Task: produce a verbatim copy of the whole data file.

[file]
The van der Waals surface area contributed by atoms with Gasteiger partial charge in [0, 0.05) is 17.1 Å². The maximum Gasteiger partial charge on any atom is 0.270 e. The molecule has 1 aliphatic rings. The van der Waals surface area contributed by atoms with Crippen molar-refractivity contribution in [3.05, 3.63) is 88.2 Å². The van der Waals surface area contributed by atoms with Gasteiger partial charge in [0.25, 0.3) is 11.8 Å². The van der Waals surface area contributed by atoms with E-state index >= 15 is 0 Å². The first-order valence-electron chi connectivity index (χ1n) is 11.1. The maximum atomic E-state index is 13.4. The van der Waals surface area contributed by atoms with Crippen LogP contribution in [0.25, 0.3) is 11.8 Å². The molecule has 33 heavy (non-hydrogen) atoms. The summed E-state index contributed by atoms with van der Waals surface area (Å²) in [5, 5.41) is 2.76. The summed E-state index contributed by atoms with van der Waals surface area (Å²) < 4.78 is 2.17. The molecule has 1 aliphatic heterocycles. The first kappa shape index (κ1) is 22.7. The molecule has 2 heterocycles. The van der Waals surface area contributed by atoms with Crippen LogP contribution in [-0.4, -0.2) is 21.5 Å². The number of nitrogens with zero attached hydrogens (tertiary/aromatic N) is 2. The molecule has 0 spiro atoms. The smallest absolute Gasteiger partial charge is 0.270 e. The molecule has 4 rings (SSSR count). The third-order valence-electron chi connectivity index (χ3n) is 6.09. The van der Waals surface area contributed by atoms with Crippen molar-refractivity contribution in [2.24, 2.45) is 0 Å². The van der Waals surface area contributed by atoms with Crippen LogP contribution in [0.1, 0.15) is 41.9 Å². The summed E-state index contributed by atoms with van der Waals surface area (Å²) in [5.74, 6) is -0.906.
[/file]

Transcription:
The van der Waals surface area contributed by atoms with Gasteiger partial charge in [0, 0.05) is 17.1 Å². The maximum Gasteiger partial charge on any atom is 0.270 e. The molecule has 1 aliphatic rings. The van der Waals surface area contributed by atoms with Crippen molar-refractivity contribution in [3.05, 3.63) is 88.2 Å². The van der Waals surface area contributed by atoms with Gasteiger partial charge in [0.25, 0.3) is 11.8 Å². The van der Waals surface area contributed by atoms with E-state index >= 15 is 0 Å². The first-order valence-electron chi connectivity index (χ1n) is 11.1. The maximum atomic E-state index is 13.4. The van der Waals surface area contributed by atoms with Crippen LogP contribution in [0.25, 0.3) is 11.8 Å². The molecule has 33 heavy (non-hydrogen) atoms. The summed E-state index contributed by atoms with van der Waals surface area (Å²) in [5, 5.41) is 2.76. The summed E-state index contributed by atoms with van der Waals surface area (Å²) < 4.78 is 2.17. The molecule has 1 aliphatic heterocycles. The first kappa shape index (κ1) is 22.7. The molecule has 2 heterocycles. The van der Waals surface area contributed by atoms with Crippen LogP contribution in [-0.4, -0.2) is 21.5 Å². The number of nitrogens with zero attached hydrogens (tertiary/aromatic N) is 2. The molecule has 0 spiro atoms. The smallest absolute Gasteiger partial charge is 0.270 e. The molecule has 4 rings (SSSR count). The third-order valence-electron chi connectivity index (χ3n) is 6.09. The van der Waals surface area contributed by atoms with Crippen molar-refractivity contribution in [2.24, 2.45) is 0 Å². The van der Waals surface area contributed by atoms with Crippen LogP contribution in [0.1, 0.15) is 41.9 Å². The summed E-state index contributed by atoms with van der Waals surface area (Å²) in [5.74, 6) is -0.906.